- Primera Air is a low-cost Nordic airline that launched transatlantic routes earlier this year. One-way tickets started at $US99.
- On Monday, Primera announced it would be ceasing all operations and filing for bankruptcy on October 2.
- The airline has experienced a range of operational problems over the past few months, leading to delays and cancellations. Many customers have taken to social media to vent their frustration toward the airline and the delays in being reimbursed for canceled flights.
- Here’s what we thought after flying with the airline earlier this year.
Primera Air is no more.
The low-cost Nordic carrier announced on Monday that it would be ceasing all operations and filing for bankruptcy on October 2.
In a leaked email sent to employees, Anders Ludvigsson, Primera’s director of operations, revealed the news and said that travel arrangements would be made for flight crews who were located away from their operating bases. He did not address how the airline would support stranded passengers.
Primera started offering transatlantic flights from Boston, Washington, DC, and Toronto to Paris and London in April. It celebrated the launch with a limited selection of $US99 one-way fares. While these didn’t last long, the airline promised to offer “prices previously unseen.”
We put the airline to the test in June. Find out what happened below:
From the get-go, the website was easy to use — each option and price is clearly marked out for passengers.
The price jumped up considerably when booking a “flex” economy ticket. However, it was less expensive when opting for “comfort.”
The sales process wasn’t as aggressive as other low-cost airlines. There was just one page that pushed the various add-ons.
Months passed without my thinking about my Primera flight until 24 hours before, when it came time to check in online. This is when reality hit that this really was a no-frills airline, as there wasn’t an option to check in online. The only option I had was to pay for a reserved seat.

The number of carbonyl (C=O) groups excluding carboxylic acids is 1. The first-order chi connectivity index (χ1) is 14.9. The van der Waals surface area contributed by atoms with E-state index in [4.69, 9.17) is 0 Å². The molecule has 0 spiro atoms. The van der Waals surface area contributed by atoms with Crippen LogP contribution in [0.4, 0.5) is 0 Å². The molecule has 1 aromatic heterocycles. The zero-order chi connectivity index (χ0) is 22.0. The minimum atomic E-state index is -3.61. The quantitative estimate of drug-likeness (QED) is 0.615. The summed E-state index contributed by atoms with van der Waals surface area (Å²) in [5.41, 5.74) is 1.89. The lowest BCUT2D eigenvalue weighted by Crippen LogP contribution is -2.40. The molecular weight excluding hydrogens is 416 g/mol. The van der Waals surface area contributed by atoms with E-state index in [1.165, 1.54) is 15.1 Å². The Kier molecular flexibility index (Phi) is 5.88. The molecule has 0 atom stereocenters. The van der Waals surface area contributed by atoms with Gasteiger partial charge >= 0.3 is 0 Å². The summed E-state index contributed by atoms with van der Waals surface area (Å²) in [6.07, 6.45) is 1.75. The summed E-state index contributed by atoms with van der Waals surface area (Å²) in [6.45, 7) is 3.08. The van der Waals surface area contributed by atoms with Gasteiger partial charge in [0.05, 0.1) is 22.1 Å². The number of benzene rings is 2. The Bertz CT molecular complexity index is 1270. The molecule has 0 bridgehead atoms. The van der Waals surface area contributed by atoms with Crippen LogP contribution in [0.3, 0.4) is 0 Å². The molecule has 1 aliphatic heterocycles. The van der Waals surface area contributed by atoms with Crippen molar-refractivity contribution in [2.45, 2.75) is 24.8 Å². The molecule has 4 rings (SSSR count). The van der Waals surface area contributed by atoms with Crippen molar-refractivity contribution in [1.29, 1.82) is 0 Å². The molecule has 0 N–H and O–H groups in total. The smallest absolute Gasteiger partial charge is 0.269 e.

Primera advised customers to arrive at the airport three hours before the flight departs. This advice might seem overly cautious, it’s is not. The queue was massive when I arrived at Newark airport.
As time was tight, I was ushered into a separate queue, which moved quickly.
Primera charges for any checked baggage but allows you to carry 10kg worth of hand luggage spread across one carry-on bag and a smaller bag. Any customers with a bulky-looking bag looking to cheat the system are pulled aside at the airport and forced to have their luggage weighed.
If you are travelling for longer than a weekend and don’t want to live off one pair of trousers and a T-shirt, it’s definitely worth checking in a bag.
The check-in process was a stressful start to the trip. I dashed to the gate, which was appropriately luxurious.
My first impression of the plane was great. Things were looking up.
Primera has two new Airbus A321neo planes which covered the transatlantic route. These single-aisle planes were designed to be more fuel-efficient than standard double-aisle planes, which enables the company to offer cheaper seats.
The seats were brand-new …
… and the leg room felt pretty generous.
However, there were absolutely no perks on this flight. All I had was a USB plug and a food menu for entertainment.
There was a limited selection of food and drink, and it was mostly snack food.
While the food wasn’t cheap, it wasn’t extortionate, either, despite this being an easy way for the airline to sting its customers once on board.
Seat comfort is a big priority for overnight flights.
I was so bowled over by how new the plane was that I didn’t notice the minimal amount of padding on the seats …
… or the modest recline. These seats were only slightly more luxurious than a deck chair.
I arrived at London Stansted a little weary but with no regrets. The return trip home was considerably more comfortable, too. While it kicked off with a big check-in queue as it was a daytime flight, there was no pressure to sleep and the customer service on the flight was great.
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